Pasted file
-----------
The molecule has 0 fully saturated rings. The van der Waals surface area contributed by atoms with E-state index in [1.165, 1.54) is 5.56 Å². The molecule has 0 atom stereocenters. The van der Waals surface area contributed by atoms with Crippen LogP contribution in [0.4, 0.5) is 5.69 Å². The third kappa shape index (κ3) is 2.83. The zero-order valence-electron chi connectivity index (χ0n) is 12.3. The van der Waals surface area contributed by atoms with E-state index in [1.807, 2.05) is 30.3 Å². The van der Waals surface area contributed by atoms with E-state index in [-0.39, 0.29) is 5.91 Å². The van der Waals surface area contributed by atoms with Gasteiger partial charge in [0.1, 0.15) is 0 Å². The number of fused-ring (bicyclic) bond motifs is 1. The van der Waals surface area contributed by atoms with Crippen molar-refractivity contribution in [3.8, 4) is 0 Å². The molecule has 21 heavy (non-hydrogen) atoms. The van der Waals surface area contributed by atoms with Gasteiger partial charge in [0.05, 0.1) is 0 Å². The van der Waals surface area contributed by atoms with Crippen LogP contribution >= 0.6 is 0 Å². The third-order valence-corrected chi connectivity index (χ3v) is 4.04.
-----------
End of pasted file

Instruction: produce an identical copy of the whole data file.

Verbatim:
The molecule has 0 fully saturated rings. The van der Waals surface area contributed by atoms with E-state index in [1.165, 1.54) is 5.56 Å². The molecule has 0 atom stereocenters. The van der Waals surface area contributed by atoms with Crippen LogP contribution in [0.4, 0.5) is 5.69 Å². The third kappa shape index (κ3) is 2.83. The zero-order valence-electron chi connectivity index (χ0n) is 12.3. The van der Waals surface area contributed by atoms with E-state index in [1.807, 2.05) is 30.3 Å². The van der Waals surface area contributed by atoms with E-state index in [-0.39, 0.29) is 5.91 Å². The van der Waals surface area contributed by atoms with Gasteiger partial charge in [0.1, 0.15) is 0 Å². The number of fused-ring (bicyclic) bond motifs is 1. The van der Waals surface area contributed by atoms with Crippen molar-refractivity contribution in [3.8, 4) is 0 Å². The molecule has 21 heavy (non-hydrogen) atoms. The van der Waals surface area contributed by atoms with Gasteiger partial charge in [0.05, 0.1) is 0 Å². The van der Waals surface area contributed by atoms with Crippen LogP contribution >= 0.6 is 0 Å². The third-order valence-corrected chi connectivity index (χ3v) is 4.04.